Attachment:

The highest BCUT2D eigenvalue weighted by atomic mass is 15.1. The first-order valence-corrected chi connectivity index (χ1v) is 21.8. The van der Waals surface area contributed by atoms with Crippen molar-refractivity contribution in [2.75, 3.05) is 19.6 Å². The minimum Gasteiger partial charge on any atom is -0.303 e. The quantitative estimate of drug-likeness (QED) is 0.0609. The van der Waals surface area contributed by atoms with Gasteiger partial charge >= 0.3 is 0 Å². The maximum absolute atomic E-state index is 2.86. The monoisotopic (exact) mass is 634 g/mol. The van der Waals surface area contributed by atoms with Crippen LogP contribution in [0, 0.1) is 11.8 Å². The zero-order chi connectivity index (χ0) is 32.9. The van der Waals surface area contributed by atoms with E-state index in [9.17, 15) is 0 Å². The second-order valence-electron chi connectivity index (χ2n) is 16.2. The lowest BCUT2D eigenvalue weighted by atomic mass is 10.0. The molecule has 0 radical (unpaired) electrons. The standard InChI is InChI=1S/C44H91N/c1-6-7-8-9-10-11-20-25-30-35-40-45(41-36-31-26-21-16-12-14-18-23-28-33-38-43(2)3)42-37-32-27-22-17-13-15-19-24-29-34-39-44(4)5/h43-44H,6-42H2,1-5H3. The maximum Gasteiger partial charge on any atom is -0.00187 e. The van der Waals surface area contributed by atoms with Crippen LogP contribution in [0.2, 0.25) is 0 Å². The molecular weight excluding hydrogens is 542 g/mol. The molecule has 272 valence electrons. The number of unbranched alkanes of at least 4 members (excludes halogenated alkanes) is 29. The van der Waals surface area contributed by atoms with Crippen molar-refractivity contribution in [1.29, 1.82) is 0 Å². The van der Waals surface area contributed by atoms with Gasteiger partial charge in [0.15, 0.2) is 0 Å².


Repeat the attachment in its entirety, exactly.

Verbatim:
The highest BCUT2D eigenvalue weighted by atomic mass is 15.1. The first-order valence-corrected chi connectivity index (χ1v) is 21.8. The van der Waals surface area contributed by atoms with Crippen molar-refractivity contribution in [2.75, 3.05) is 19.6 Å². The minimum Gasteiger partial charge on any atom is -0.303 e. The quantitative estimate of drug-likeness (QED) is 0.0609. The van der Waals surface area contributed by atoms with Gasteiger partial charge >= 0.3 is 0 Å². The maximum absolute atomic E-state index is 2.86. The monoisotopic (exact) mass is 634 g/mol. The van der Waals surface area contributed by atoms with Crippen LogP contribution in [0, 0.1) is 11.8 Å². The zero-order chi connectivity index (χ0) is 32.9. The van der Waals surface area contributed by atoms with E-state index in [9.17, 15) is 0 Å². The second-order valence-electron chi connectivity index (χ2n) is 16.2. The lowest BCUT2D eigenvalue weighted by atomic mass is 10.0. The molecule has 0 radical (unpaired) electrons. The standard InChI is InChI=1S/C44H91N/c1-6-7-8-9-10-11-20-25-30-35-40-45(41-36-31-26-21-16-12-14-18-23-28-33-38-43(2)3)42-37-32-27-22-17-13-15-19-24-29-34-39-44(4)5/h43-44H,6-42H2,1-5H3. The maximum Gasteiger partial charge on any atom is -0.00187 e. The van der Waals surface area contributed by atoms with Crippen LogP contribution in [0.2, 0.25) is 0 Å². The molecular weight excluding hydrogens is 542 g/mol. The molecule has 272 valence electrons. The number of unbranched alkanes of at least 4 members (excludes halogenated alkanes) is 29. The van der Waals surface area contributed by atoms with Crippen molar-refractivity contribution in [1.29, 1.82) is 0 Å². The van der Waals surface area contributed by atoms with Gasteiger partial charge in [0.15, 0.2) is 0 Å².